The Environmental Journal of Southern Appalachia
Friday, 09 April 2021 14:57

Vandals deface 1,200-year-old Cherokee and Creek rock carvings in North Georgia

NYT: Ancient Native American rock carvings vandalized in Chattahoochee National Forest


From the “this is why we can’t have nice things” file: Vandals violated ancient and sacred Cherokee and Creek art with scratches and paint in the Track Rock Gap area of Chattahoochee and Oconee national forests.

“It’s one of the most significant rock art sites in the Southeastern United States and the only such site located on public land in Georgia,” according to a National Forest Service Facebook post, the NYT reported. That post was later removed by the forest service, which cited the ongoing criminal investigation.

The rock carvings date to 800 A.D. The vandalism occurred at some point in 2020 or early this year.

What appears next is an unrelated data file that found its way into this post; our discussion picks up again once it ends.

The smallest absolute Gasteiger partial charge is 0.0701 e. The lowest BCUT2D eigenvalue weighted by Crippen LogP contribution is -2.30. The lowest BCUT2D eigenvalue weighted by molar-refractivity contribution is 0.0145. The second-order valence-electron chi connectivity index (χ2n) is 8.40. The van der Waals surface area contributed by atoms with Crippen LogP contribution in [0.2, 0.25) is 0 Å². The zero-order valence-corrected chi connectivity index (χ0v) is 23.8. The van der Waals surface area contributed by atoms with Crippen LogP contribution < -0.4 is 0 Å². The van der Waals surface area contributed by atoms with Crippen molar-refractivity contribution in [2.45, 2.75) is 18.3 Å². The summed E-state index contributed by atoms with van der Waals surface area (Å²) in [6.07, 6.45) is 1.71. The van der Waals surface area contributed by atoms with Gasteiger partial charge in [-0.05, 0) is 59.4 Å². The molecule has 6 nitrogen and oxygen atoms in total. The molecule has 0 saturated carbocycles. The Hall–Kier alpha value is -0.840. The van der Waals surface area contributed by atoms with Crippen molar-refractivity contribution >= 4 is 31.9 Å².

There are at least 100 Native American petroglyphs in the north Georgia national forests. Some of the more prominent sites are fenced but allow people to view the ancient art.

Also from the Times report:

The Cherokee Tribal Heritage Preservation Office said in a statement that the Eastern Band of Cherokee people were “sad and frustrated” to learn of the vandalism.

“They are special sites for the Eastern Band of Cherokee Indians and for all people as part of the Heritage of this region,” the statement said. “Whether through ignorance or malice — the result is irreparable damage to a unique site that connects us directly to the people of the past.”